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Symphony Designers’ Showhouse celebrates 50th year with a historic home by Loose Park

The 50th annual Symphony Designers’ Showhouse boasts a kitchen that was renovated by Kitchens by Kleweno in 2003 and 2013. It features a custom backsplash of swirling ginkgo leaves and a large copper ventilation hood.
The 50th annual Symphony Designers’ Showhouse boasts a kitchen that was renovated by Kitchens by Kleweno in 2003 and 2013. It features a custom backsplash of swirling ginkgo leaves and a large copper ventilation hood.

Every spring, going back some 30 years, my mom and I have toured the Kansas City Symphony Alliance’s annual Symphony Designers’ Showhouse. It has usually been on Mother’s Day, and we have made it special by doing something we both loved: looking at houses.

I was impacted in many ways by those memories, both of my mom and of the impressive design features. When I was a preteen, it was always the nooks and small spaces that lit up my curiosity; now that I’m older, I never miss the kitchens or the sunrooms. And as a gardener, I pay close attention to the outdoor spaces and plant selections.

This year, the Showhouse will be taking its own trip down memory lane. The 50th anniversary house will be open to the public April 20 through May 12.

The 1922 Georgian-style home is located at 606 West 52nd Street in Kansas City, overlooking Loose Park’s rose garden. In an interesting twist, it is next door to the 25th anniversary Showhouse.

There are no hard and fast rules for selecting each year’s Showhouse, but the Kansas City Symphony Alliance generally picks a floor plan upward of 5,000 square feet with three stories and a large staircase. Sometimes the house is occupied by its owner, and sometimes it’s for sale (this one is).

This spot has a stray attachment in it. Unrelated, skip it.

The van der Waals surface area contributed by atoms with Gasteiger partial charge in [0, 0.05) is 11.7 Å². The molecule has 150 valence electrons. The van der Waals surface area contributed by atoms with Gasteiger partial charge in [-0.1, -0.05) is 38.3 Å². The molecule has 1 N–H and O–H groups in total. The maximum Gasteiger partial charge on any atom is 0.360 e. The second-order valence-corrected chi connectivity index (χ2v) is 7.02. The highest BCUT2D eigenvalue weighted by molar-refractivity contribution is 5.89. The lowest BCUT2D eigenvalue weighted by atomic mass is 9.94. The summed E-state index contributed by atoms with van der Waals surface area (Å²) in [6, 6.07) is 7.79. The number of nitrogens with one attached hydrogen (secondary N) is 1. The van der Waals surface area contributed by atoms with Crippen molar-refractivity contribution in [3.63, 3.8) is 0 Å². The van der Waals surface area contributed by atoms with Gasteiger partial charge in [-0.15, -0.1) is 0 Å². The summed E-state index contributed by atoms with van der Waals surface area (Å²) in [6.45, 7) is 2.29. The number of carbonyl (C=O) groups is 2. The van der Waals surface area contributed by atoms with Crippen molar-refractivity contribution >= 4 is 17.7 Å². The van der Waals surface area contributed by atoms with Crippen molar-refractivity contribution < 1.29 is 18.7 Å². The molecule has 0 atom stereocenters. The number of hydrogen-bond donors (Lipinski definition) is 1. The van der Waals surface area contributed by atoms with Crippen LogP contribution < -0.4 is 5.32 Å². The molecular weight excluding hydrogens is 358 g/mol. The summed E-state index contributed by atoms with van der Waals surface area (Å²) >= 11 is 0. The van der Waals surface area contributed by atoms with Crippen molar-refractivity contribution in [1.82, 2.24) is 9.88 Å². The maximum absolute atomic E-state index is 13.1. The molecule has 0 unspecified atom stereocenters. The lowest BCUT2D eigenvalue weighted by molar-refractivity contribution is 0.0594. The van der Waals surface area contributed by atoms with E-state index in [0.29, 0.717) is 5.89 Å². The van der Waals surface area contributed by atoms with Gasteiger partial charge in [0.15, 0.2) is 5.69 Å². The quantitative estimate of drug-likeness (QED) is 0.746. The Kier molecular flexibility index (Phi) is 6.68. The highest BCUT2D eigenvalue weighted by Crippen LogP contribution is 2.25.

The home must always have an interesting past: previous Showhouses were occupied by lumber baron R.A. Long, political boss Tom Pendergast and fashion designer Nell Donnelly Reed. This year’s home has been owned by Kauffmans and members of the Russell Stover family.

The Kansas City Symphony Alliance has found their Showhouses in 14 different zip codes around Kansas City, including the Valentine neighborhood, Hyde Park and even Longview Farm in Lee’s Summit, but South Plaza is a favorite.

Some past Showhouses have needed major reconstruction work, but this year’s home has been updated in recent years and has all new woodwork, windows and doors.

The kitchen was renovated by Kitchens by Kleweno in 2003 and 2013 and features a custom backsplash of swirling ginkgo leaves and a large copper ventilation hood. Louise Myers of Pryde’s Kitchen & Necessities will brighten the room with a fresh coat of soft green paint.

“The house is in fabulous shape; it’s more of a redecorating operation this year,” says Showhouse tour president Kate Hodel.

There will be 28 design spaces on three floors.

“The designers are a nice mix of old favorites and a couple new faces,” Hodel says.

The designers are tasked with pulling off a cohesive look without consulting one another.

“They all independently come up with their own palettes,” Hodel says. “I’ve seen a lot of blue with pops of color, like coral, on their design boards.”

Johnson County Community College interior design students have participated in the Showhouse for 35 years. This year, they are designing a masculine library on the first floor.

The top floor is a place for dreamers, its charm inherent in the spiral stair, angled ceiling, and dormer windows overlooking the treetops. KSS Design for KC is dedicating the space to women writers.

“It’s going to be the space you always wish you had,” says Hodel, who is herself a writer.

The back hall to the garage and carriage house features a wall of built-in bookshelves that will be set up to display all the tour guides from the last 50 years. Though the houses are always timeless, it can be a hoot to flip back 20 years and recall the interior design trends of years past.

The Kansas City Symphony Alliance has the longest-running Showhouse in the country and has contributed more than $5 million to the Kansas City Symphony. If you’d like to support their mission, tickets are $20 in advance at showhouse.org or $25 at the door.

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